DEVELOPER CAMP

Windows Watching

Simson L. Garfinkel

I have a confession to make.

Over the past two months, I've been using a 20MHz Intel-based '386 computer running Microsoft Windows 3.1. I've used Microsoft Word, Microsoft Access, Frame Technology's FrameMaker (both Version 3 and Version 4), and Quicken for Windows. I've used America Online's Windows interface. I've also played a boatload of games.

And I've come to one conclusion: NEXTSTEP developers have some catching up to do. Take Microsoft Access certainly not the best database available for Windows, but certainly destined to be an industry leader, thanks to the Microsoft moniker.

After spending an afternoon at the keyboard with Access, it became clear that it's a pretty good relational database. Access gives you graphical tools for building a database; and lets you design forms to enter, look up, and update data; build macros; make reports; and even control access to the data on a user-by-user or group-by-group basis. It provides single-user access on a single machine, or multiuser access over a network.

Automatically.

If all you want to do is build a flat-file database, Access and Stone Design's DataPhile are comparable products. DataPhile's big advantage is simplicity. With DataPhile, for example, if you want to put a number in a record, you tell DataPhile you want a number. With Access, you have to decide if you are going to be storing a byte, an integer, a long, or a float.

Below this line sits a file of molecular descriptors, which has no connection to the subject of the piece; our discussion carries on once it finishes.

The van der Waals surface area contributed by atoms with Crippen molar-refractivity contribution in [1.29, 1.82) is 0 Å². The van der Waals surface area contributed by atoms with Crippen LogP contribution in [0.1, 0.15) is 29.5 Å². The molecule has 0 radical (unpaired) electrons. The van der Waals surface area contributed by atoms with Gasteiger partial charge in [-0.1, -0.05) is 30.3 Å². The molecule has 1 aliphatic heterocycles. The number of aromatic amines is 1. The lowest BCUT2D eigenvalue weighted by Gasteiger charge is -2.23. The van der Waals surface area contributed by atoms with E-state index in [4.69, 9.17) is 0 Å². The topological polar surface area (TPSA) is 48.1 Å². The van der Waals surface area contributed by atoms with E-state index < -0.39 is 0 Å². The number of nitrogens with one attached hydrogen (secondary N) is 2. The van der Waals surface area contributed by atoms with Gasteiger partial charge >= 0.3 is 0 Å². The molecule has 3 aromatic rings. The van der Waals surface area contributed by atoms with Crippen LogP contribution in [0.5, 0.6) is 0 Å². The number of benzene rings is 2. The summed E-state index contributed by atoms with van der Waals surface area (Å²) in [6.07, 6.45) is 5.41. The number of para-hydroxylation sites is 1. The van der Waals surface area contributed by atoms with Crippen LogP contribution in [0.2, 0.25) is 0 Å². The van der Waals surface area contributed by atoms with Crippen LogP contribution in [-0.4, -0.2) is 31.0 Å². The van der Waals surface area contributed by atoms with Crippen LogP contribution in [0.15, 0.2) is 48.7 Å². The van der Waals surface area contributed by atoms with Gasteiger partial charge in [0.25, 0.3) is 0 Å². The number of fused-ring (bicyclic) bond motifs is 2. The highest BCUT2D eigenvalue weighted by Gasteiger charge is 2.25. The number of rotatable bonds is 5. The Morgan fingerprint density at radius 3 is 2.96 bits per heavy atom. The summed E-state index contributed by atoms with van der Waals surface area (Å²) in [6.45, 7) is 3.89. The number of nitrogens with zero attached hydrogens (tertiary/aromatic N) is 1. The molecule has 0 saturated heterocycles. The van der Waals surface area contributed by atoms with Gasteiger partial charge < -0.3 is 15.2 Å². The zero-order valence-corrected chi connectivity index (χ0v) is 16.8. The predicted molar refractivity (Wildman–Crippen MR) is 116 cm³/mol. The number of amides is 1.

On the other hand, Access has zillions of features. Take forms design. Build a form with Access, and a Forms Wizard lets you build a form that is Single Column or Tabular, a Graph, or a Main Form with attached Subform. You then get to specify whether you want your fields to be With Access, and if the cells on a form should be standard, chiseled, shadowed, boxed, or embossed. With DataPhile, all you can do is chose one of three borders.

But Access doesn't do a very good job building those complex fields. If you aren't careful moving a shadowed field, for example, you'll find the shadow staying behind. That would never happen if shadowed fields were implemented under DataPhile, because the shadow would be drawn by the same Objective-C object that drew the rest of the cell. Indeed, it would be relatively easy for Stone Design to implement shadowed cells and a whole bunch of other Access features and to do them all right.

It would be easy, but it first has to be done. Until then, shadowed text fields is just another feature that Access has and DataPhile doesn't.

These are the feelings I get from most of the Windows programs that I've tried. They're not as neat or clean as their NEXTSTEP counterparts, but they've usually got many more features and get the job done. They are also way cheaper.

Compounding the problem, many NEXTSTEP developers are not even aware of these disparities. I called up Andrew Stone and asked him if he had played with Access. He said he didn't have a copy. In fact, he was somewhat surprised that I would sink so low as to actually purchase a '386 box for running Microsoft Windows.

This kind of snobbery is endemic in the NeXT developer community. It's also suicidal. There are a lot of bright, creative people out there writing software for Windows. Some of them have good ideas. It's worthwhile to check them out.

After all, Windows apps are the competition.

Simson L. Garfinkel is the senior contributing editor to NeXTWORLD.